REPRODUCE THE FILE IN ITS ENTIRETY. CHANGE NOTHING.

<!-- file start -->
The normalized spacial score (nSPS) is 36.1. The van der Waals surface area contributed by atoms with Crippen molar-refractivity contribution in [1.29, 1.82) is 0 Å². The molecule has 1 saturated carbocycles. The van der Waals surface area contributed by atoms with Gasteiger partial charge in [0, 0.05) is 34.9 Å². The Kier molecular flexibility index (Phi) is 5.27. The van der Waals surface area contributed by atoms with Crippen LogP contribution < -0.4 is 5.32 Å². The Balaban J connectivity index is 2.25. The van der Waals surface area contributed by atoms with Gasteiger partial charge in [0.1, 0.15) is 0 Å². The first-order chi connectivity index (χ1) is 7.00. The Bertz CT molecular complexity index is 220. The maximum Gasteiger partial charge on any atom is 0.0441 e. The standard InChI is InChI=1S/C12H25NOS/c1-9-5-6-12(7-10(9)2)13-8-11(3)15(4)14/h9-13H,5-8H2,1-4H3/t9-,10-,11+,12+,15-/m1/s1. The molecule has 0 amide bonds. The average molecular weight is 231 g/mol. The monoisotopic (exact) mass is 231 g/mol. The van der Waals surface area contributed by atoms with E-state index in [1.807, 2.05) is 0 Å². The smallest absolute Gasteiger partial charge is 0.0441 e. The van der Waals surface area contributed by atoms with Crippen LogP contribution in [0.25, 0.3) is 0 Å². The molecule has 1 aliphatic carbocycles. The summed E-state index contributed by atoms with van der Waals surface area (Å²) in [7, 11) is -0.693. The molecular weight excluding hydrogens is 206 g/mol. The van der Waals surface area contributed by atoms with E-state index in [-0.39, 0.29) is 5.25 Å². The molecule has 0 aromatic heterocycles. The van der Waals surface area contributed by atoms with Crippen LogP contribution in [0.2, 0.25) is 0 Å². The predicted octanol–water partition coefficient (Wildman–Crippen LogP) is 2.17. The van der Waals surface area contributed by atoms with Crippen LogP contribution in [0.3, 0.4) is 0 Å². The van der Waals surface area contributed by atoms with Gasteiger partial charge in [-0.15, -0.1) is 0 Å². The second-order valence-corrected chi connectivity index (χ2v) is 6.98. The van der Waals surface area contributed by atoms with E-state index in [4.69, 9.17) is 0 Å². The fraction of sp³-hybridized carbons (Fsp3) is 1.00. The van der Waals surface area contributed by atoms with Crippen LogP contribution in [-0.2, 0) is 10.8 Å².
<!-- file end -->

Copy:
The normalized spacial score (nSPS) is 36.1. The van der Waals surface area contributed by atoms with Crippen molar-refractivity contribution in [1.29, 1.82) is 0 Å². The molecule has 1 saturated carbocycles. The van der Waals surface area contributed by atoms with Gasteiger partial charge in [0, 0.05) is 34.9 Å². The Kier molecular flexibility index (Phi) is 5.27. The van der Waals surface area contributed by atoms with Crippen LogP contribution < -0.4 is 5.32 Å². The Balaban J connectivity index is 2.25. The van der Waals surface area contributed by atoms with Gasteiger partial charge in [0.1, 0.15) is 0 Å². The first-order chi connectivity index (χ1) is 7.00. The Bertz CT molecular complexity index is 220. The maximum Gasteiger partial charge on any atom is 0.0441 e. The standard InChI is InChI=1S/C12H25NOS/c1-9-5-6-12(7-10(9)2)13-8-11(3)15(4)14/h9-13H,5-8H2,1-4H3/t9-,10-,11+,12+,15-/m1/s1. The molecule has 0 amide bonds. The average molecular weight is 231 g/mol. The monoisotopic (exact) mass is 231 g/mol. The van der Waals surface area contributed by atoms with E-state index in [1.807, 2.05) is 0 Å². The smallest absolute Gasteiger partial charge is 0.0441 e. The van der Waals surface area contributed by atoms with Crippen LogP contribution in [0.25, 0.3) is 0 Å². The molecule has 1 aliphatic carbocycles. The summed E-state index contributed by atoms with van der Waals surface area (Å²) in [7, 11) is -0.693. The molecular weight excluding hydrogens is 206 g/mol. The van der Waals surface area contributed by atoms with E-state index in [-0.39, 0.29) is 5.25 Å². The molecule has 0 aromatic heterocycles. The van der Waals surface area contributed by atoms with Crippen LogP contribution in [0.2, 0.25) is 0 Å². The predicted octanol–water partition coefficient (Wildman–Crippen LogP) is 2.17. The van der Waals surface area contributed by atoms with Crippen LogP contribution in [0.3, 0.4) is 0 Å². The van der Waals surface area contributed by atoms with Gasteiger partial charge in [-0.15, -0.1) is 0 Å². The second-order valence-corrected chi connectivity index (χ2v) is 6.98. The van der Waals surface area contributed by atoms with E-state index in [4.69, 9.17) is 0 Å². The fraction of sp³-hybridized carbons (Fsp3) is 1.00. The van der Waals surface area contributed by atoms with Crippen LogP contribution in [-0.2, 0) is 10.8 Å².